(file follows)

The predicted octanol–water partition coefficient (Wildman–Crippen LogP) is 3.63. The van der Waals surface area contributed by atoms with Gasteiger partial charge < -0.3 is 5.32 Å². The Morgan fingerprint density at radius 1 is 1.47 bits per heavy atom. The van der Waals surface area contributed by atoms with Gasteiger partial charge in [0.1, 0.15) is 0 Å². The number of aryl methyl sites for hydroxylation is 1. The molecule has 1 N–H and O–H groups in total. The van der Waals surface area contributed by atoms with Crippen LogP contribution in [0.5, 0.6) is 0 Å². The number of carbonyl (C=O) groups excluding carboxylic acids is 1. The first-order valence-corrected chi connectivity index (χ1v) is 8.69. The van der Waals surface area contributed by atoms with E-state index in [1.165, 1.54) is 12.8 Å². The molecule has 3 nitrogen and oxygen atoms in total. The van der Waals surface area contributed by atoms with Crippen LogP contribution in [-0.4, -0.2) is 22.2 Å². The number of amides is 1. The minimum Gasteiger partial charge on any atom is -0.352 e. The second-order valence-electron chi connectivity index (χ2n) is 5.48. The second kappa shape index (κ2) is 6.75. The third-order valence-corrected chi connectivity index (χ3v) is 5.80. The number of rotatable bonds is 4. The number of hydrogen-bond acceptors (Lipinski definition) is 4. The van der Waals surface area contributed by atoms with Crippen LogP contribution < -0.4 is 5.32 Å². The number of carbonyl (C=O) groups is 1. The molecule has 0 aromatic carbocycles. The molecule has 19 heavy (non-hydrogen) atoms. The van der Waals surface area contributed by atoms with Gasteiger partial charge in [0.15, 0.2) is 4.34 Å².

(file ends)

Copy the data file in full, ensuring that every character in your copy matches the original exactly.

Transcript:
The predicted octanol–water partition coefficient (Wildman–Crippen LogP) is 3.63. The van der Waals surface area contributed by atoms with Gasteiger partial charge < -0.3 is 5.32 Å². The Morgan fingerprint density at radius 1 is 1.47 bits per heavy atom. The van der Waals surface area contributed by atoms with Gasteiger partial charge in [0.1, 0.15) is 0 Å². The number of aryl methyl sites for hydroxylation is 1. The molecule has 1 N–H and O–H groups in total. The van der Waals surface area contributed by atoms with Crippen LogP contribution in [0.5, 0.6) is 0 Å². The number of carbonyl (C=O) groups excluding carboxylic acids is 1. The first-order valence-corrected chi connectivity index (χ1v) is 8.69. The van der Waals surface area contributed by atoms with E-state index in [1.165, 1.54) is 12.8 Å². The molecule has 3 nitrogen and oxygen atoms in total. The van der Waals surface area contributed by atoms with Crippen LogP contribution in [-0.4, -0.2) is 22.2 Å². The number of amides is 1. The minimum Gasteiger partial charge on any atom is -0.352 e. The second-order valence-electron chi connectivity index (χ2n) is 5.48. The second kappa shape index (κ2) is 6.75. The third-order valence-corrected chi connectivity index (χ3v) is 5.80. The number of rotatable bonds is 4. The number of hydrogen-bond acceptors (Lipinski definition) is 4. The van der Waals surface area contributed by atoms with Crippen LogP contribution < -0.4 is 5.32 Å². The number of carbonyl (C=O) groups is 1. The molecule has 0 aromatic carbocycles. The molecule has 19 heavy (non-hydrogen) atoms. The van der Waals surface area contributed by atoms with Gasteiger partial charge in [0.15, 0.2) is 4.34 Å².